Father Anne Calls Pope Francis to Have Audience With Women Called to Priesthood Following Release of BBC Documentary
ALBUQUERQUE, NM, UNITED STATES, December 1, 2022 /EINPresswire.com/ -- Father Anne, a noted advocate for women’s ordination, calls Pope Francis to meet with women called to priesthood, following the release of the BBC documentary The Women Fighting to be Priests on December 3. While Pope Francis recently reiterated the doctrine of a male-only priesthood in an interview with America Magazine, Father Anne observes that he has not yet held an audience with women called to priesthood. “If Pope Francis is to honor the integrity of the Synod on Synodality that he himself has launched, then he must set the example and be willing to hear and pray with the stories of women called to be priests,” says Father Anne. “This is what it means to be a listening Church that allows the Holy Spirit to teach.”
When asked why women’s ordination matters, Father Anne explains, “The Roman Catholic Church is one of the most powerful institutions in the world. It is the largest nongovernmental provider of education and healthcare, it is one of the largest landowners, and it has permanent status as an observer state in the United Nations. Whether you are Catholic or not, you are affected by the exclusion of women from priesthood. It is in the interest of the entire world that the Roman Catholic Church model equality with women.”
Father Anne challenges Church doctrine by boldly claiming the symbolic power of the traditional male priesthood. She wears the Roman collar, practices celibacy, uses the Roman Missal for her Masses, and has chosen the title Father. The sole difference between Father Anne and any male priest is that she has a female body. “I unmask the untruth that the male form alone is proper to ordination,” she says.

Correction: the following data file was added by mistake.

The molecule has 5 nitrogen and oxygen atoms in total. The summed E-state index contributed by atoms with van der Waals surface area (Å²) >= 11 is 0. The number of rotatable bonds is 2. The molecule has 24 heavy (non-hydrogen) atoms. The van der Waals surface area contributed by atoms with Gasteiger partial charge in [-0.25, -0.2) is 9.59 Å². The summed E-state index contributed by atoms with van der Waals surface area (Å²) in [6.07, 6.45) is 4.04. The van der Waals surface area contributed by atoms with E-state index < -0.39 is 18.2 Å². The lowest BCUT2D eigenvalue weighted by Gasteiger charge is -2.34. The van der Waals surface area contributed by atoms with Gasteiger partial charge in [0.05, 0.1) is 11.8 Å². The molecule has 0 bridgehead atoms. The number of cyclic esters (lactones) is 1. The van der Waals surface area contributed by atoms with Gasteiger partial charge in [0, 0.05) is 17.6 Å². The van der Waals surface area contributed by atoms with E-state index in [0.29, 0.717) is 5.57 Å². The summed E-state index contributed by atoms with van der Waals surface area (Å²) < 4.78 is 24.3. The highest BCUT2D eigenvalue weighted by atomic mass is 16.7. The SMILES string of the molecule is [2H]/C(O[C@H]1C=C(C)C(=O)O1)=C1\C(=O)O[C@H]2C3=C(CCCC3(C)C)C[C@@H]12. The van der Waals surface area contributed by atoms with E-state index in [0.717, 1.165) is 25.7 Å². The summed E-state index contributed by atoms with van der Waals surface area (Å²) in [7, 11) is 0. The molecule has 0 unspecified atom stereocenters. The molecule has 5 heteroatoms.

To raise awareness about this issue, Father Anne recently completed a short tour of colleges, including Villanova University, Loyola Marymount University, and College of Wooster. She hopes to tour extensively next year under #FatherAnneInTheVan.
Father Anne believes the pathway for transformation is present. “In addition to millions of lay people, there are thousands of vowed religious and ordained who believe that women should be ordained as priests, yet they remain silent,” explains Father Anne. “If they come forward with public statements during the synodal process, this would undeniably force the world’s bishops to confront with the troubling lack of integrity that underpins a male-only priesthood.”
KC Mancebo | Clamorhouse